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Judges sue Social Security Administration over disability process

Many Wisconsin residents can attest to the troubles that come with being overworked. Having too much on your plate at work can affect your personal life, your social life and your health--not to mention your performance on those actual work tasks. The latter is apparently a problem for Social Security disability administrative law judges, according to a lawsuit that was filed last week.

The administrative law judges who decide appeals of Social Security disability claim denials for the Social Security Administration say that quotas regarding their caseloads are way out of wack, and it is hindering their ability to accurately assess cases. The judges are reportedly required to decide as many as 700 appeals every year--or up to two daily--and they say that this makes it impossible to afford disability applicants due process. To put this into context, a single appeal may include about 500 pages of medical information and other documentation.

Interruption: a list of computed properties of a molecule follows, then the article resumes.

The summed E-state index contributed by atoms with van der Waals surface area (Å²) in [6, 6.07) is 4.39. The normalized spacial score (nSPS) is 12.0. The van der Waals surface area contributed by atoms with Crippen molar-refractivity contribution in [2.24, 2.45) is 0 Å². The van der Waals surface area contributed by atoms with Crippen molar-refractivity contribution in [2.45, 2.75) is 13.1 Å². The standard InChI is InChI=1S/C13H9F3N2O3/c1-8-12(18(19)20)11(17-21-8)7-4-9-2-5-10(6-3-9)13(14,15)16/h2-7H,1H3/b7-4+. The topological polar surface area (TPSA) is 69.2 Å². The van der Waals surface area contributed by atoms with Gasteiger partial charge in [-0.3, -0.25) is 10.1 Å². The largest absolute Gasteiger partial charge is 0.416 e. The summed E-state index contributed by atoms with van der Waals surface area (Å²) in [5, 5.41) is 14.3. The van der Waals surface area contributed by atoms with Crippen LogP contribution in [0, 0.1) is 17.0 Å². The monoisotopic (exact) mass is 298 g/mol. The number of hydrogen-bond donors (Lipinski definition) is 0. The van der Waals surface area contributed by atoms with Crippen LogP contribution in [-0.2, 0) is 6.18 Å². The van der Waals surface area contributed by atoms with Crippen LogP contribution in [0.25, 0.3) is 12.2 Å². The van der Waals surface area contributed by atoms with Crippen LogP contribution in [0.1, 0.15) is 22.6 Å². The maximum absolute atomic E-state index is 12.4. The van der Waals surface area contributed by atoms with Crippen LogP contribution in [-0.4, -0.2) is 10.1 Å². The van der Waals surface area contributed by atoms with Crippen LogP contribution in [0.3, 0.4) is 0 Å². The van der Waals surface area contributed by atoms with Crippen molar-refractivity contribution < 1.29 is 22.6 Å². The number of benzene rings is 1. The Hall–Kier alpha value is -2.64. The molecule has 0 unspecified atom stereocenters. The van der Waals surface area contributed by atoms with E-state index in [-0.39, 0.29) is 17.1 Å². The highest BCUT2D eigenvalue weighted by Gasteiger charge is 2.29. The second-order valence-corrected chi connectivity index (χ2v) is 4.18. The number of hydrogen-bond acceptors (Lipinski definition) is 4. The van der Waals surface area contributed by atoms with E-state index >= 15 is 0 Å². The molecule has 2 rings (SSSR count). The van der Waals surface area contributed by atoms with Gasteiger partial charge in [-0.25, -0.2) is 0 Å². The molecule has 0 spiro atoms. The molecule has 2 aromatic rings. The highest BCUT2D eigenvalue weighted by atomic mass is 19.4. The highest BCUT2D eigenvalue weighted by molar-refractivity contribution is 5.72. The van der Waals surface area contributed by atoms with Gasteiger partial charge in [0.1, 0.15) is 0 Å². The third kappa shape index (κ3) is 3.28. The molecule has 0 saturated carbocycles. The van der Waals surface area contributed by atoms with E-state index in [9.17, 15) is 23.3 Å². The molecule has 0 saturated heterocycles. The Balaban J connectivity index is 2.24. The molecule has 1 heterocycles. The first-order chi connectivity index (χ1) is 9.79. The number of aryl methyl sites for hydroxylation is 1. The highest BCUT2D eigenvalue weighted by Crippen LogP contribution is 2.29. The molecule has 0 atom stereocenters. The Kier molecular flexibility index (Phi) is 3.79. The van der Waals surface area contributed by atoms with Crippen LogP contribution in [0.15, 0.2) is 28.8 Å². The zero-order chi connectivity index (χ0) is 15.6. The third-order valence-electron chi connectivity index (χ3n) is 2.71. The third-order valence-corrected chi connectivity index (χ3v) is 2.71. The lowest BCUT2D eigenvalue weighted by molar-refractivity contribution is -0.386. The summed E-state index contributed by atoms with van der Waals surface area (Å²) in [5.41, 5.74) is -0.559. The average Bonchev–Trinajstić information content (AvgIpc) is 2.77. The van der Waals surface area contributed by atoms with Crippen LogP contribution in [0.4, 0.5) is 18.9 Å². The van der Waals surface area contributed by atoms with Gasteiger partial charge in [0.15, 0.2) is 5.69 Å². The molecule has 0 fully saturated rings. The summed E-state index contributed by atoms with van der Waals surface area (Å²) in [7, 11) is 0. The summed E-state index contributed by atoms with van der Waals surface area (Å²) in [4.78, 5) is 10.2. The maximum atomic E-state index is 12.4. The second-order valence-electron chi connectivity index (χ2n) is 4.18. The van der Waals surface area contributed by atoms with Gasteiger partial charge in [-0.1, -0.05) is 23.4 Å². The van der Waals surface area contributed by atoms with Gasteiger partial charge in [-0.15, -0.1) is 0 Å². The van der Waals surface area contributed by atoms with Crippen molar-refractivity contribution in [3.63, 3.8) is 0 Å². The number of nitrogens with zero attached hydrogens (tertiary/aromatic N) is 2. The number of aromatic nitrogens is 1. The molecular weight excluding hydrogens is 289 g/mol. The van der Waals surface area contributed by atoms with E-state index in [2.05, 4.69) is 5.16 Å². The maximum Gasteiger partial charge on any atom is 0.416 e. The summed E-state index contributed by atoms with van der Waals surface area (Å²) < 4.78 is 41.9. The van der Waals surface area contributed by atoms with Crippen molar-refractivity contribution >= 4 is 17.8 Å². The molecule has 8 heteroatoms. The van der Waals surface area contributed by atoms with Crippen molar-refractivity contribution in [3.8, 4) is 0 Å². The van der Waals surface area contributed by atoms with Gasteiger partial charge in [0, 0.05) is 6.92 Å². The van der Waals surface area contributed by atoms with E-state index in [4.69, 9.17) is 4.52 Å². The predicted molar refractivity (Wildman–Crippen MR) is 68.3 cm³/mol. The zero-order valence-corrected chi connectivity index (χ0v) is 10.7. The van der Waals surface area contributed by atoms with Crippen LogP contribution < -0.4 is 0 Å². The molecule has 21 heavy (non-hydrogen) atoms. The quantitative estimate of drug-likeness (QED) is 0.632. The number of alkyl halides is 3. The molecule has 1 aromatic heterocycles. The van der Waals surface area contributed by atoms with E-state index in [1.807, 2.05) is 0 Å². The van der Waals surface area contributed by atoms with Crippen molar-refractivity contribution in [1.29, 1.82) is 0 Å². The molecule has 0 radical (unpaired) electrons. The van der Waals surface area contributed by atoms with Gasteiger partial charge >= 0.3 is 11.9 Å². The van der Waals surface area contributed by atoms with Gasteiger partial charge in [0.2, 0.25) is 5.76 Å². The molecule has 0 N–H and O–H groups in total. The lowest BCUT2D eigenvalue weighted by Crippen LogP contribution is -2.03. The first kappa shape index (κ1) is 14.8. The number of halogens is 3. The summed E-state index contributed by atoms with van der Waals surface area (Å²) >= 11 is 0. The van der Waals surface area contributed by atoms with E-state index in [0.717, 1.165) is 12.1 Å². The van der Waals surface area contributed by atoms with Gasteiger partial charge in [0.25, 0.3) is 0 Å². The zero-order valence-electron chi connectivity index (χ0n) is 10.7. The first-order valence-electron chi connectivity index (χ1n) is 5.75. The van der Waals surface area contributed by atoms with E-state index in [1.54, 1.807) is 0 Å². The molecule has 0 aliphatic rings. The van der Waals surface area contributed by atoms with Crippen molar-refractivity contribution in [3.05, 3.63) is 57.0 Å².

The SSA implemented the quotas for its 1400 administrative law judges several years ago in an effort to motivate the judges to plow through an ever-increasing backlog of cases. While the wait time for an appeal hearing has decreased significantly since the quotas began, disability applicants are still waiting as long as two years for hearings. The pressure on judges to get the work done, according to some, is leading judges to make poor decisions regarding individual cases.

What may come of this lawsuit remains to be seen. The very fact that such a lawsuit has been filed is a reminder of the difficulties facing the SSA and individuals here in Wisconsin who are in need of Social Security disability benefits. When people apply for disability benefits, applications go to local SSA offices that deny most claims. When applicants then file appeals, the cases are routed to the administrative law judges, who apparently do not have enough time to properly consider them.

It is important for those who decide disability cases to be able to do so both efficiently and accurately. Unfortunately, as many Wisconsin residents are aware, the SSA is having problems with both of those goals. This is one reason why those who are pursuing disability benefits may wish to consider seeking legal guidance.

Source: Baltimore Sun, "Judges sue Social Security over 'quotas' on disability decisions," Yvonne Wenger, April 28, 2013

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